Because it is presented as emergency legislation, the Special Powers Act is initially current for only one year and has to be renewed annually. In 1928, however, it is renewed for five years and when this period expires in 1933 the Act is made permanent. According to John Whyte, this happens because, from 1925, nationalist MPs begin sitting in the Stormont parliament which they had initially boycotted. Unsurprisingly, they object strenuously to the renewal of the Act, and it is felt by the Ulster Unionist Party Minister of Home Affairs that it would be better to make the Act permanent than for Parliament annually to “wrangle” over it.

Initially, regulations under the Act are used mostly to curb immediate violence and disorder. One of the most controversial of these is internment without trial, outlined in Paragraph 23 of the Schedule. In the period from May 1922 to December 1924, 700 republicans are interned under the Act.

Political violence declines dramatically by 1925, and the government gradually shifts its emphasis from broad measures designed to return civil order to the province to more preventative regulations aimed at suppressing the threat posed by republican aspirations. Regulations banning meetings and parades and restrictions on the flying of the Irish tricolour become more common. Between 1922 and 1950, the government bans nearly 100 parades and meetings, the vast majority of which are nationalist or republican. No loyalist gathering is ever directly banned under the Act, although a few are caught in blanket bans against parades or meetings in a particular area. From 1922 until 1972, 140 publications are banned, the vast majority of which express republican viewpoints.

After the troubles of the early 1920s has died down, the provision for internment is not used until the IRA’s border campaign of the 1950s, in which several hundred republicans are interned. Following the outbreak of the Troubles in 1968, many within the Protestant community call for the reintroduction of internment. This occurs in 1971 and authorises internment of those suspected to be involved in terrorism. Although there are loyalist as well as republican terrorists at this time, of the 1,981 men interned, only 107 are loyalists.

Internment ends in 1975, but is credited with increasing support and sympathy for the Provisional Irish Republican Army amongst the Catholic community and outside of Northern Ireland. It helps to create political tensions which culminate in the 1981 Irish Hunger Strike and the death of MP Bobby Sands. Imprisonment under anti-terrorism laws specific to Northern Ireland continue until the 1998 Good Friday Agreement, but these laws require the right to a fair trial be respected.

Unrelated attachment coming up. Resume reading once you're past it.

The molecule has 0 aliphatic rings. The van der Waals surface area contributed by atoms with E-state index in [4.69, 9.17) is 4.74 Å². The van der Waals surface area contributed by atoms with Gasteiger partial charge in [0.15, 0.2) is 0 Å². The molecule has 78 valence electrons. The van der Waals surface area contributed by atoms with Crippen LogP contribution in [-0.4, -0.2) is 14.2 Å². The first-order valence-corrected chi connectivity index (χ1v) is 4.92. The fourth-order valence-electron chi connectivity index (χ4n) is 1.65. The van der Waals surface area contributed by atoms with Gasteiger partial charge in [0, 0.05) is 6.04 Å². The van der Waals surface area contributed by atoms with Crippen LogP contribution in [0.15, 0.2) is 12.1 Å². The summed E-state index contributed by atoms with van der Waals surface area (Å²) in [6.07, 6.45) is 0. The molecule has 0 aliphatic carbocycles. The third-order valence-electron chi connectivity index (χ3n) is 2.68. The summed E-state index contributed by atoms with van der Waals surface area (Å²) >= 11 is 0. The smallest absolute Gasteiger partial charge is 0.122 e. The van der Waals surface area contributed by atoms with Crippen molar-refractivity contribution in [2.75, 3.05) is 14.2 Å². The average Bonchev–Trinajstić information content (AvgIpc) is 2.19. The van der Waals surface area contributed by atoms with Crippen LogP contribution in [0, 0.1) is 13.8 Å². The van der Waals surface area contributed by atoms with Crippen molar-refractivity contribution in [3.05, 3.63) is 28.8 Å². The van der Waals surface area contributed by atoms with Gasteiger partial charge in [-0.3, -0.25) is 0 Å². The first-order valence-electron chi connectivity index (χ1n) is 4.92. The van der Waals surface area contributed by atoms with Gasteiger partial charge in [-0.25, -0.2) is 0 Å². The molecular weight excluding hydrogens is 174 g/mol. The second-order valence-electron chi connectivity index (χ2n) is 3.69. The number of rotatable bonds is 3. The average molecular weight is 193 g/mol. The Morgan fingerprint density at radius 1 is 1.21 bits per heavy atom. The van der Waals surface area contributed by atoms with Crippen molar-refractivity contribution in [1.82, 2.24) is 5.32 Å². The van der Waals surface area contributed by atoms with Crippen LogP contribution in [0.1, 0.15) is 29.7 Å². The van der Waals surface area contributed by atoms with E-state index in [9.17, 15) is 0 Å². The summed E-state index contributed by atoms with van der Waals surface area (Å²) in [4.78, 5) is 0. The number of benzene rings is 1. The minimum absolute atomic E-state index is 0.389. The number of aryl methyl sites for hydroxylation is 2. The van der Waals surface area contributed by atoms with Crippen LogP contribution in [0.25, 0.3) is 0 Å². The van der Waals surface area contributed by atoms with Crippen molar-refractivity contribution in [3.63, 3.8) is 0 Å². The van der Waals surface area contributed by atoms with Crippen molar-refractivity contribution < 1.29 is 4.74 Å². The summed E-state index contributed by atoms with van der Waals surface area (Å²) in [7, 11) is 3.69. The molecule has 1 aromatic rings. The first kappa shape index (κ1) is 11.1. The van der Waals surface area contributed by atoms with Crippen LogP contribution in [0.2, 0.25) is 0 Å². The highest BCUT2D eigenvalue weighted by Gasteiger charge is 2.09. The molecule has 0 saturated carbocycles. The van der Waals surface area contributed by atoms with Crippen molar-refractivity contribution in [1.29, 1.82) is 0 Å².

The Act encounters further controversy in the 1970s due to the deployment of the British Army in Northern Ireland and its role in maintaining order and similar policing-style duties. In 1972, the government is forced to amend the Act in order to legalise the detention of internees arrested by soldiers. Martin Meehan had been arrested after escaping from Crumlin Road Gaol and charged with escaping from lawful custody. At his trial he successfully argues that under the Special Powers Act a soldier has no power of arrest and, as such, he has the legal right to escape. He is awarded £800 in compensation for being illegally detained for twenty-three days.


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Passage of the Special Powers Act 1922

special-powers-act-1922The Civil Authorities (Special Powers) Act (Northern Ireland) 1922, often referred to simply as the Special Powers Act, is passed by the Parliament of Northern Ireland on April 7, 1922, shortly after the establishment of Northern Ireland, and in the context of violent conflict over the issue of the partition of Ireland. Its sweeping powers make it highly controversial, and it is seen by much of the Northern Irish nationalist community as a tool of Ulster unionist oppression. The Act is eventually repealed by the Northern Ireland (Emergency Provisions) Act 1973, following the abolition of Northern Ireland’s parliament and the imposition of direct rule by the British government.